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Elderly Woman Pecked To Death By Rooster While Collecting Eggs At Her Farm

Elderly Woman Pecked To Death By Rooster While Collecting Eggs At Her Farm

Researchers have pointed out that a seemingly harmless domestic fowl can inflict fatal wounds. The woman had varicose veins. She bled to her death.

Researchers have pointed out that a rooster pecked an elderly woman to death in southern Australia. The findings were published in a medical journal reports PEOPLE. The 76-year-old woman was collecting eggs on her farm when the bird pecked at her already swollen leg veins, which turned out to be fatal.  

According to NBC News, the findings of this case was published in the journal Forensic Science, Medicine and Pathology in an attempt to reveal how even a harmless looking tiny domestic creature could inflict death wounds. The study was led by Roger Byard, a pathology professor at the University of Adelaide, and  Judith Fronczek, a pathologist at the Netherlands Forensic Institute. Byard shared how the incident mentioned had recently occurred, but declined to disclose any more details about the woman's identity in order to protect the privacy of her family. 

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The study revealed how the elderly woman was suffering from multiple health conditions like hypertension, diabetes, and varicose veins before the attack happened. "The decedent's past medical history included treated hypertension, hyperlipidemia, non-insulin dependent diabetes mellitus and varicose veins. The bird pecked her lower left leg causing significant hemorrhage with collapse and death," read the report. "This case demonstrates that even relatively small domestic animals may be able to inflict lethal injuries in individuals if there are specific vascular vulnerabilities present."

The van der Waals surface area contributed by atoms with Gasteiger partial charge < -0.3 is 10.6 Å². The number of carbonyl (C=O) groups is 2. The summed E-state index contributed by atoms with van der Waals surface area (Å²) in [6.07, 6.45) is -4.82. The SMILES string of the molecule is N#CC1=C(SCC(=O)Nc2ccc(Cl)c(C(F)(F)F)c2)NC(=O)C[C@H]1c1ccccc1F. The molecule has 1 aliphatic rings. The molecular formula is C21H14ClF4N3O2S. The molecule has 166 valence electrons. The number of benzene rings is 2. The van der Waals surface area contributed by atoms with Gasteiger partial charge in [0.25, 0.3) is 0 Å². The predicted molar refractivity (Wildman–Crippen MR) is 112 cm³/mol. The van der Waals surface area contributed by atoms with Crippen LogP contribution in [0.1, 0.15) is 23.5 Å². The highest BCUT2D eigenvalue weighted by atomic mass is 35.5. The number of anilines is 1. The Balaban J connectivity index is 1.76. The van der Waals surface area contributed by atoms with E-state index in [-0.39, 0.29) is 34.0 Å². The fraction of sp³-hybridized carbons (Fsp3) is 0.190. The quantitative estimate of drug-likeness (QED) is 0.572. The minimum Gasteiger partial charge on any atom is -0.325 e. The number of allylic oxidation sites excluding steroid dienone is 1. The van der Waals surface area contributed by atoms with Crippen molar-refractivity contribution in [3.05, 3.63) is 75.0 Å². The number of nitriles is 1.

During an interview, Byard told USA TODAY about the fragile quality of an elderly's life. "The case is significant as it draws attention to the vulnerability of elderly folk with varicose veins to minor trauma, even from a rooster peck. Lethal rooster attacks are very rare, but small animals can cause death from trauma." Byard further added that all the rooster required was two big pecks causing the woman to bleed to death. Apparently, she passed away even before an ambulance could reach the scene. "At autopsy, the major findings were limited to the lower left leg which was covered with adherent dried blood," the paper continued reading. He also added, "Those with varicose veins should be treated so a situation like this does not happen."

Specifying the extent if the injury which was unveiled during the autopsy, the researchers wrote: "Two small bleeding lacerations were present, one of which was located immediately over a perforated large varix. Death was therefore due to exsanguination from bleeding varicose veins following an attack by a rooster." Finally, it boiled down to one thing. One needs to be cautious of animals, no matter how big or small. Concluding his statement, Byard added, "Treat all animals, even small ones with respect." Furthermore, he urges people with varicose veins to get it treated immediately and not put it off. "If you have varicose veins have them treated. If you have them untreated be very careful of minor injuries." 

An assistant professor of poultry sciences at Auburn University, Dr. Dianna Bourassa, spoke about cautionary measures while dealing with an aggressive alpha chicken. Discussing how one can keep themselves safe when a chicken is about to attack, she recommends people to grab it by its leg while cradling it underneath one's arm, in order to, establish one's dominance. She also mentions that this stance would not hurt the chicken. Dr. Bourassa suggests people wear thick fully covered clothing, including boots to protect themselves from any surprise attacks.



 

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